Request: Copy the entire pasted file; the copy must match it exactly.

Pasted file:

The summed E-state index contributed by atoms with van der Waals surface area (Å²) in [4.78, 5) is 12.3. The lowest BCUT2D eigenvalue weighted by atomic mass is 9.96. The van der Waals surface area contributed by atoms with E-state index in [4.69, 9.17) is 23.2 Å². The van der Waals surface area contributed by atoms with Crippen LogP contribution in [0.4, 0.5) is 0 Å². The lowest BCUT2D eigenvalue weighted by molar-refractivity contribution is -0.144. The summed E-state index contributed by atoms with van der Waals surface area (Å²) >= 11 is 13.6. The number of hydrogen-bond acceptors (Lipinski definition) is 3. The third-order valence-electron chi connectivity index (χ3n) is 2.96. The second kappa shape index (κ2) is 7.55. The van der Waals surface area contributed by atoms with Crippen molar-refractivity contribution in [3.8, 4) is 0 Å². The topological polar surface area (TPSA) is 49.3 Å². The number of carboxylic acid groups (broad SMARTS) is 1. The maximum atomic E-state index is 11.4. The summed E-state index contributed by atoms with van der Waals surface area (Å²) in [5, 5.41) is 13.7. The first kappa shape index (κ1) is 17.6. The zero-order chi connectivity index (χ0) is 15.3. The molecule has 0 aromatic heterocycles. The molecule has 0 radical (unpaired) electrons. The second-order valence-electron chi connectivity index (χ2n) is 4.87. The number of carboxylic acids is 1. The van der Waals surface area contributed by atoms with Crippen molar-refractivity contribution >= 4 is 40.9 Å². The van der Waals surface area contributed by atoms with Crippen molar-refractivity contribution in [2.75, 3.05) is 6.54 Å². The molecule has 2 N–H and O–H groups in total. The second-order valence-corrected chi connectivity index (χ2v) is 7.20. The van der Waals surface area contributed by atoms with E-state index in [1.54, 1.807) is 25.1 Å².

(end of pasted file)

The summed E-state index contributed by atoms with van der Waals surface area (Å²) in [4.78, 5) is 12.3. The lowest BCUT2D eigenvalue weighted by atomic mass is 9.96. The van der Waals surface area contributed by atoms with E-state index in [4.69, 9.17) is 23.2 Å². The van der Waals surface area contributed by atoms with Crippen LogP contribution in [0.4, 0.5) is 0 Å². The lowest BCUT2D eigenvalue weighted by molar-refractivity contribution is -0.144. The summed E-state index contributed by atoms with van der Waals surface area (Å²) >= 11 is 13.6. The number of hydrogen-bond acceptors (Lipinski definition) is 3. The third-order valence-electron chi connectivity index (χ3n) is 2.96. The second kappa shape index (κ2) is 7.55. The van der Waals surface area contributed by atoms with Crippen molar-refractivity contribution in [3.8, 4) is 0 Å². The topological polar surface area (TPSA) is 49.3 Å². The number of carboxylic acid groups (broad SMARTS) is 1. The maximum atomic E-state index is 11.4. The summed E-state index contributed by atoms with van der Waals surface area (Å²) in [5, 5.41) is 13.7. The first kappa shape index (κ1) is 17.6. The zero-order chi connectivity index (χ0) is 15.3. The molecule has 0 aromatic heterocycles. The molecule has 0 radical (unpaired) electrons. The second-order valence-electron chi connectivity index (χ2n) is 4.87. The number of carboxylic acids is 1. The van der Waals surface area contributed by atoms with Crippen molar-refractivity contribution >= 4 is 40.9 Å². The van der Waals surface area contributed by atoms with Crippen molar-refractivity contribution in [2.75, 3.05) is 6.54 Å². The molecule has 2 N–H and O–H groups in total. The second-order valence-corrected chi connectivity index (χ2v) is 7.20. The van der Waals surface area contributed by atoms with E-state index in [1.54, 1.807) is 25.1 Å².